I think we’re living in an exciting time, because the rules of acting that are really becoming popular (and understandable) are those that follow the same rules of life.
It’s not really hard to stop “acting” and get real. But then again, look how often we don’t want to do that in life. So what is hard is not learning to “act” per se, but instead learning how to become more honest with our feelings in life.
I believe good acting “rules” also intersect among different acting art forms, because if they’re good rules, they’re universal. So improv basically follows the same rules of really great scene study work, which follows the same rules of stand-up comedy, which follows the same rules of physical theater, which follows the same rules of musicals…and on and on it goes.
It’s all about listening, and presence, and expressing yourself fully, playing, showing up, and going for shit-not giving up and saying yes to the moment. It’s about getting out of your head and taking the focus off yourself (and your ego). It’s about getting lost in the spontaneity of the moment, and being willing to be vulnerable.
Hard principles to grasp? I don’t think so. Often what they require is to give up not only your pre-conceived ideas about acting (and life), but also to allow yourself to see life through a different prism-a prism of play and wonder, not cynicism and fear.
There’s a beautiful saying. “I am available to anything that wants to happen in this moment, including that which is beyond imagining.” But that requires us to let go of the certainty that we have all the answers. We don’t.
Comedian Dani Klein Modisett, who teaches the rules of standup at UCLA, wrote a book based on those rules to create more laughter and fun in her marriage. The book, “Take My Spouse, Please,” shows us how to bring comedy back to relationships, and in so doing, improve them.
These are great rules for life, relationships, and acting. (I’m sharing a few of hers below with my thoughts.)
1. Show up. Don’t give up.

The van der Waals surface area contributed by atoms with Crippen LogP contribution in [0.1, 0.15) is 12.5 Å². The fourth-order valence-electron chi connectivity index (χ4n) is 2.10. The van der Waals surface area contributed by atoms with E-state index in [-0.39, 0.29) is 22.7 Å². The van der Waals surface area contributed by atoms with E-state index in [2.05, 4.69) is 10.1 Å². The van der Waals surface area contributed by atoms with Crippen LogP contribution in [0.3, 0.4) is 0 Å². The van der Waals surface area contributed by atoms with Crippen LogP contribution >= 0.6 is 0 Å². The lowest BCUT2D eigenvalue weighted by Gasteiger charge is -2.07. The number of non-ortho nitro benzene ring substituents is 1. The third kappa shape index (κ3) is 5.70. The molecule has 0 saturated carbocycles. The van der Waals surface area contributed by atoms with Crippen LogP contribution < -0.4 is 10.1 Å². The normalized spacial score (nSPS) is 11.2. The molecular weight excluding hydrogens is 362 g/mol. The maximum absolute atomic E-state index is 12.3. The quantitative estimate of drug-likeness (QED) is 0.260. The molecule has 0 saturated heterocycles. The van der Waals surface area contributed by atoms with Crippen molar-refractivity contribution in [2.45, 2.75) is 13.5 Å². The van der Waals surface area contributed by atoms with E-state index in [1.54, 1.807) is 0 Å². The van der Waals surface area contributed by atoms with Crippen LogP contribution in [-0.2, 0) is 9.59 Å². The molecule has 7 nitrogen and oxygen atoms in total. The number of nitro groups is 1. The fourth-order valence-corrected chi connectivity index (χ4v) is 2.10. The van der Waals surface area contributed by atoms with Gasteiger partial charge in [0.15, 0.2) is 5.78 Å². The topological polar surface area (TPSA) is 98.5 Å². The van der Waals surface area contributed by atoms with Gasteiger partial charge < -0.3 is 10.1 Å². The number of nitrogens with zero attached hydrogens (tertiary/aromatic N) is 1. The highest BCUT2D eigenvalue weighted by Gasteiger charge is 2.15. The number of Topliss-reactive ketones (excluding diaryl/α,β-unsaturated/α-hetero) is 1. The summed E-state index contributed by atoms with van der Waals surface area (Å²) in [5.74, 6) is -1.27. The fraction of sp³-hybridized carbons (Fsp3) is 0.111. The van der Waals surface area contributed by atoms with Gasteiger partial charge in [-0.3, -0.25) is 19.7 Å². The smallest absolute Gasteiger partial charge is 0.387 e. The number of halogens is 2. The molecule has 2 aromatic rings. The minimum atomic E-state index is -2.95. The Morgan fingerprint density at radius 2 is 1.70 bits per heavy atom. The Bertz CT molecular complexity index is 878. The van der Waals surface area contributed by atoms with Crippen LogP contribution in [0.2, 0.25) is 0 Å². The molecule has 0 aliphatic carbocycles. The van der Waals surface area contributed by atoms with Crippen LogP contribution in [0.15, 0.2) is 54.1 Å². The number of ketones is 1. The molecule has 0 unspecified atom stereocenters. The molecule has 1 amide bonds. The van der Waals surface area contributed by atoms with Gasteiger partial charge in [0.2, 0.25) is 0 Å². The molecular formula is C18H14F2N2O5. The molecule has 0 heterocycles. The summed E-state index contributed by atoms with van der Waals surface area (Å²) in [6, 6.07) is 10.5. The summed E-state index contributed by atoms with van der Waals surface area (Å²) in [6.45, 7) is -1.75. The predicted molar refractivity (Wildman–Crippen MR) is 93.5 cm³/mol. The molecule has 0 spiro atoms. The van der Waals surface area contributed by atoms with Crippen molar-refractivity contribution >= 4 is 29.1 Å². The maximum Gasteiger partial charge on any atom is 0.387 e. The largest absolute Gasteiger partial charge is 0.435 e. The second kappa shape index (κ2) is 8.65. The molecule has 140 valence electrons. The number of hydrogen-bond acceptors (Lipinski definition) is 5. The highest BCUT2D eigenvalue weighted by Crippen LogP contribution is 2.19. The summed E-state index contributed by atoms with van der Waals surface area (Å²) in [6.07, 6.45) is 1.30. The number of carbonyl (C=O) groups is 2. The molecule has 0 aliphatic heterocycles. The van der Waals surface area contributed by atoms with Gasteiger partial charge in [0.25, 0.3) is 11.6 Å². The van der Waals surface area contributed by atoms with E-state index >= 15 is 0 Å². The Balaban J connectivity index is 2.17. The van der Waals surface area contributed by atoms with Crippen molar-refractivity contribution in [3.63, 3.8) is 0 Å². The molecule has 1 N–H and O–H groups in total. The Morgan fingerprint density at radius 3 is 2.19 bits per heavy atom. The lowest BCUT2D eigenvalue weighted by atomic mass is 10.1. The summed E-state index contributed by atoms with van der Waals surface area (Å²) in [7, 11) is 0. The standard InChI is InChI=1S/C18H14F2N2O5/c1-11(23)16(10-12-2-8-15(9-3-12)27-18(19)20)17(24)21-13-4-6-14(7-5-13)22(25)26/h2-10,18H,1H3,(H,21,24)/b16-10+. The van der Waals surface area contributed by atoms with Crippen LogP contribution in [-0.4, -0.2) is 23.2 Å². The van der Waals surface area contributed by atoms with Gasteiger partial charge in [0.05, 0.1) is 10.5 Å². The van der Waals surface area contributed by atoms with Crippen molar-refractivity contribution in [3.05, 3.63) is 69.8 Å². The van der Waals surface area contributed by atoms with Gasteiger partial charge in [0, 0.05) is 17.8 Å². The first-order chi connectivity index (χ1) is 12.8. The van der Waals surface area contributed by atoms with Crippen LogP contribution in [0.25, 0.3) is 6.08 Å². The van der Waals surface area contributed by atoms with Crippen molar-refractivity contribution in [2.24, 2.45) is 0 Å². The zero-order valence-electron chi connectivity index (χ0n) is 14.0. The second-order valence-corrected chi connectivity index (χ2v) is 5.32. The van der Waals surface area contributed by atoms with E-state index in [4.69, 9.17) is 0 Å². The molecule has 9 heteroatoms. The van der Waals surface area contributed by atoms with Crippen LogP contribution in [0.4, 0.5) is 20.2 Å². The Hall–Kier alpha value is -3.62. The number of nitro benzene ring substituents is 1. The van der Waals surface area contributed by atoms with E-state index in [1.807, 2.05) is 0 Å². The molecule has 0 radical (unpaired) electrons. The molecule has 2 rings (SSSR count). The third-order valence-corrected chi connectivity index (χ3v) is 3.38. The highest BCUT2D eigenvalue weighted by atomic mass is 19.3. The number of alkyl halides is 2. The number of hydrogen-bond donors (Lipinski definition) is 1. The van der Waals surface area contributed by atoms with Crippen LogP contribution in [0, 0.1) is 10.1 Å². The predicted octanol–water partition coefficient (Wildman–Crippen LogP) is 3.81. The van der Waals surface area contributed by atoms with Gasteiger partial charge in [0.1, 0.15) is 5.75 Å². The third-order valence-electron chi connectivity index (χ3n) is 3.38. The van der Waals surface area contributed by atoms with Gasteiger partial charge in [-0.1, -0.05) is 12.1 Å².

2. Get present. Half the time we’re not, so we miss the gift of the moment.
3. Listen to everything, not just the words. Words are sent with intent and feeling. They aren’t just typed letters on a page. When you actually listen to them in the context in which they are sent, they will naturally affect you. Acting is simply listening and reacting. But you can’t react to something if you aren’t listening in the first place!
4. Embrace the element of surprise. If you allow yourself to deeply listen, there’s no way you can’t be surprised, because life is constantly throwing us curve balls.
5. Be patient. Impatience is the belief that what you want won’t come.
6. Don’t quit after a bad night. It’s all relative anyway and everything further serves our lives and our work.
7. Get help to get better. That’s the truth for everything. Whether it’s a great acting class, going to a therapist, surrounding yourself in community, or simply telling someone the thing you’re too scared to say, asking for help isn’t a sign of weakness. It’s surely a sign of the most tremendous amount of strength.
Stop making acting harder than it is. Get in the game of acting (and life) by showing up fully with the rules listed above. You’ll start to see that not only is it easier than we’ve made it, it’s also a hell of a lot more fun. And, your relationships might just get a whole lot better, too.